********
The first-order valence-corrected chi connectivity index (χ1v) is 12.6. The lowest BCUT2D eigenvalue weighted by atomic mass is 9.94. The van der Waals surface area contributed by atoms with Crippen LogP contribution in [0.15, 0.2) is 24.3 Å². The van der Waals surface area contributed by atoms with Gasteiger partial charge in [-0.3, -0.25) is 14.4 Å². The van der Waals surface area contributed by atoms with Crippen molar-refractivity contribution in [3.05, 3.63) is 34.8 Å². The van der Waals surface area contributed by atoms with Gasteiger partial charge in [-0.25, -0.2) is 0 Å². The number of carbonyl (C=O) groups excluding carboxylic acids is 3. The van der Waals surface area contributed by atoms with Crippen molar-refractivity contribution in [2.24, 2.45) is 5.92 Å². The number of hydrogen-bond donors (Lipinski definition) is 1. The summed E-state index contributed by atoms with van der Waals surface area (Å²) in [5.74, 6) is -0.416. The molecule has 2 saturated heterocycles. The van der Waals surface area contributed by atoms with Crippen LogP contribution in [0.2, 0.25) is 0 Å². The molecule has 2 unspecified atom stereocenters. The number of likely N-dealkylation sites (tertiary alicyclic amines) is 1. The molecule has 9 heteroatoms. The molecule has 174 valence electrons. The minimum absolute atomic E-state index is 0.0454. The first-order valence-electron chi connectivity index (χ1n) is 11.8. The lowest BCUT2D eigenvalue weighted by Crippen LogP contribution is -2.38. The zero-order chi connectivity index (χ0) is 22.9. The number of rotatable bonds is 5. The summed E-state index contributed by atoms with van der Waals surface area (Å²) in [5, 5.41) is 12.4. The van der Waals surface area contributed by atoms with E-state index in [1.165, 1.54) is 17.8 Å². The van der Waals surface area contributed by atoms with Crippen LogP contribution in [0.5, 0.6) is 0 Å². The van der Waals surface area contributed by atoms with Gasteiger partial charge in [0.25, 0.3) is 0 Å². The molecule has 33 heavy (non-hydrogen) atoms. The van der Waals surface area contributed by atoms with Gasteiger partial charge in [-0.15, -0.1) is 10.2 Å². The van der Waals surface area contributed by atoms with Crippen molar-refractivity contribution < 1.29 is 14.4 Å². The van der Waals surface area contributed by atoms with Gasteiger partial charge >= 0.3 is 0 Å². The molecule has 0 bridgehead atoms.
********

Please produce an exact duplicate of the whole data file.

The first-order valence-corrected chi connectivity index (χ1v) is 12.6. The lowest BCUT2D eigenvalue weighted by atomic mass is 9.94. The van der Waals surface area contributed by atoms with Crippen LogP contribution in [0.15, 0.2) is 24.3 Å². The van der Waals surface area contributed by atoms with Gasteiger partial charge in [-0.3, -0.25) is 14.4 Å². The van der Waals surface area contributed by atoms with Crippen molar-refractivity contribution in [3.05, 3.63) is 34.8 Å². The van der Waals surface area contributed by atoms with Gasteiger partial charge in [-0.25, -0.2) is 0 Å². The number of carbonyl (C=O) groups excluding carboxylic acids is 3. The van der Waals surface area contributed by atoms with Crippen molar-refractivity contribution in [2.24, 2.45) is 5.92 Å². The number of hydrogen-bond donors (Lipinski definition) is 1. The summed E-state index contributed by atoms with van der Waals surface area (Å²) in [5.74, 6) is -0.416. The molecule has 2 saturated heterocycles. The van der Waals surface area contributed by atoms with Crippen LogP contribution in [0.2, 0.25) is 0 Å². The molecule has 2 unspecified atom stereocenters. The number of likely N-dealkylation sites (tertiary alicyclic amines) is 1. The molecule has 9 heteroatoms. The molecule has 174 valence electrons. The minimum absolute atomic E-state index is 0.0454. The first-order valence-electron chi connectivity index (χ1n) is 11.8. The lowest BCUT2D eigenvalue weighted by Crippen LogP contribution is -2.38. The zero-order chi connectivity index (χ0) is 22.9. The number of rotatable bonds is 5. The summed E-state index contributed by atoms with van der Waals surface area (Å²) in [5, 5.41) is 12.4. The van der Waals surface area contributed by atoms with E-state index in [1.165, 1.54) is 17.8 Å². The van der Waals surface area contributed by atoms with Crippen LogP contribution in [0.5, 0.6) is 0 Å². The van der Waals surface area contributed by atoms with Gasteiger partial charge in [0.25, 0.3) is 0 Å². The molecule has 33 heavy (non-hydrogen) atoms. The van der Waals surface area contributed by atoms with Gasteiger partial charge in [-0.15, -0.1) is 10.2 Å². The van der Waals surface area contributed by atoms with Crippen molar-refractivity contribution < 1.29 is 14.4 Å². The van der Waals surface area contributed by atoms with Gasteiger partial charge >= 0.3 is 0 Å². The molecule has 0 bridgehead atoms.